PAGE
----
By 1854, the ivory supplies became exhausted in both Bari and Shilluk territories to which the traders had hitherto restricted their activities. Al- though the ivory could still be found in abundance in the interior, the traders could no longer use the natives for the purpose of obtaining the ivory in the jungle because the latter had already been alienated by the traders' contemptuous attitude. In 1857, trade in slaves took the place of ivory. A Frenchman, de Malzac, was the first to lead an organized exped- ition into the interior by establishing his station (Zariba) near Rumbek.
His treatment of the inhabitants was characterized by utter cruelty, mass massacre and armed robbery. He beheaded many native people and planted their heads round his settlement "in order to instill terror into the neighbourhood" (Gray:47).
By playing the tribes one against another and also by means of their powerful rifles, the traders were able to acquire slaves with relative ease.
By means of sheer violence, the traders had infiltrated deep into the in- terior and had established their Zaribas everywhere. By 186 1, the rate of slave-hunting had intensified to the extent that Gondokoro which had become the central supply base was continually congested with slaves. In Bahr el-Ghazal, groups of armed Danagla and Jaliyin slave traders had forced their way through Kordofan and Darfur and established their Zaribas there. T h e most powerful of these traders was Zubeir Rahma Mansur, a Jaali who came to Bahr el-Ghazal in 1856. He established a large powerful Zariba at Deim Zubeir (named after him) for the slave- raids. In 1866, he entered into alliance with the Baggara Arabs for safe passage of his slave-caravans through their territory to Kordofan. With an armed band of not less than a thousand men at his command, Zubeir created an empire whose raids in slaves reached probably as many as 1800 slaves in a single year. By 1860 the slave-trade reached its peak in Southern Sudan and the African population there was on the threshold of extinction. In the opinion of Joseph Natterer, an Austrian consul in Khartoum, "there are no longer merchants but only robbers and slavers on the White Nile".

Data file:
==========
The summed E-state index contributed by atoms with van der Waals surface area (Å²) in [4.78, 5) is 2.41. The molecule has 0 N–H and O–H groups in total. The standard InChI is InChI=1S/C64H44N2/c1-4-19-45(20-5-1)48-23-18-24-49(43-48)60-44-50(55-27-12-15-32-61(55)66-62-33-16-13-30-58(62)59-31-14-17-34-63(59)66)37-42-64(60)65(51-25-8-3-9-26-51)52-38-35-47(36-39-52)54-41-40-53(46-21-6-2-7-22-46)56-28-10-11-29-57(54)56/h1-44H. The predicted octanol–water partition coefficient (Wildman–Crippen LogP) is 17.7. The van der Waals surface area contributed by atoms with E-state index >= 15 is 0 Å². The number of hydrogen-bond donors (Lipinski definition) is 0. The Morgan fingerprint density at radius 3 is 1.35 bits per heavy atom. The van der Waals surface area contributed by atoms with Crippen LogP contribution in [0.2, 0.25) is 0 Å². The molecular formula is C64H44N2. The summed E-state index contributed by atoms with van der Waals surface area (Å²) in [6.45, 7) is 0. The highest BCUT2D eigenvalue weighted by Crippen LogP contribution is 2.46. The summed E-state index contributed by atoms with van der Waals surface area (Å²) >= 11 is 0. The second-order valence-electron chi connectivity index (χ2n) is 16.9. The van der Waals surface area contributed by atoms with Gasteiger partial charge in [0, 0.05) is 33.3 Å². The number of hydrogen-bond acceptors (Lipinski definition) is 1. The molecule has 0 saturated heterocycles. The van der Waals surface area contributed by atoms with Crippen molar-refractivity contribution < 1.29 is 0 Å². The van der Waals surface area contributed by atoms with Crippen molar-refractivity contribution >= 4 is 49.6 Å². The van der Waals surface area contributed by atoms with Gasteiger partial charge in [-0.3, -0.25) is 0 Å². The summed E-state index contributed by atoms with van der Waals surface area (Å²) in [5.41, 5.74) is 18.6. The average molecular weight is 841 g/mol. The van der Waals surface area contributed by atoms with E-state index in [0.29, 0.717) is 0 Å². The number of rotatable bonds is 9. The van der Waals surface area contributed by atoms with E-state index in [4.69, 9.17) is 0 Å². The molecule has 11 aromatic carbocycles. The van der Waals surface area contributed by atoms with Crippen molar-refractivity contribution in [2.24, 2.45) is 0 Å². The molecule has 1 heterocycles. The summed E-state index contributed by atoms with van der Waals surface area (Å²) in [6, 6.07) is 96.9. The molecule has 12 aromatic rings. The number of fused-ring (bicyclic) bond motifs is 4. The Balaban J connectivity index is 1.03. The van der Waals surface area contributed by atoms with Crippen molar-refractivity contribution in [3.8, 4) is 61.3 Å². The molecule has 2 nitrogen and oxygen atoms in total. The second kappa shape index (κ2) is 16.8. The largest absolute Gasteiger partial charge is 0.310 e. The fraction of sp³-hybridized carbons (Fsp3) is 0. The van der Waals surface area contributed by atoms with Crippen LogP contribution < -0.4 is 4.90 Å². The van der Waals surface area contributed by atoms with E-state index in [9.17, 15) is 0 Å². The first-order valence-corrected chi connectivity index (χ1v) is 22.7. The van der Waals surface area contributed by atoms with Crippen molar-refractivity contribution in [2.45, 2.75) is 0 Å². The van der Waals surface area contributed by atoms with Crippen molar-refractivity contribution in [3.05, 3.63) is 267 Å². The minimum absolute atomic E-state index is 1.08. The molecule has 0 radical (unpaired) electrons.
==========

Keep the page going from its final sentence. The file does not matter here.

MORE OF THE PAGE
24 Deng D. Akol Ruay
In the provinces of Bahr el-Ghazal, Darfur and Kordofan at least 5,000 traders were involved in slave trade and it was estimated that more than 400,000 slaves were exported to Egypt and that, in addition, thousands of them died on the way. T h e share of Bahr el-Ghazal was 15,000 slaves per annum, and that of the White Nile was 2,000 slaves per annunl. The method normally used to capture slaves and their subsequent treatment were utterly dreadful. They were secured:
... by placing a heavy forked pole known as sheba Qn their shoulders. The head was locked in by a crossbar,the hands were tied to the pole in front and the children were bound to their mothers by a chain passed around their necks. Everything the village contained would be looted-cattle, ivory, grain, even the crude jewellery that was cut off the dead victims- and then the whole cavalcade would be marched back to the river to await shipment to Khartoum (Moorehead:82).
However, it will be recalled that although the European traders were the forerunners of slave-trade on the White Nile, they effectively withdrew in 1865 only to be replaced by bands of armed Northern Sudanese and Arabs who pursued the same trade with equal vigour as the Europeans.
As news of the horrors of the infernal trade in the White Nile reached the British Antislavery Society, it picked u p the matter with stringent vigour.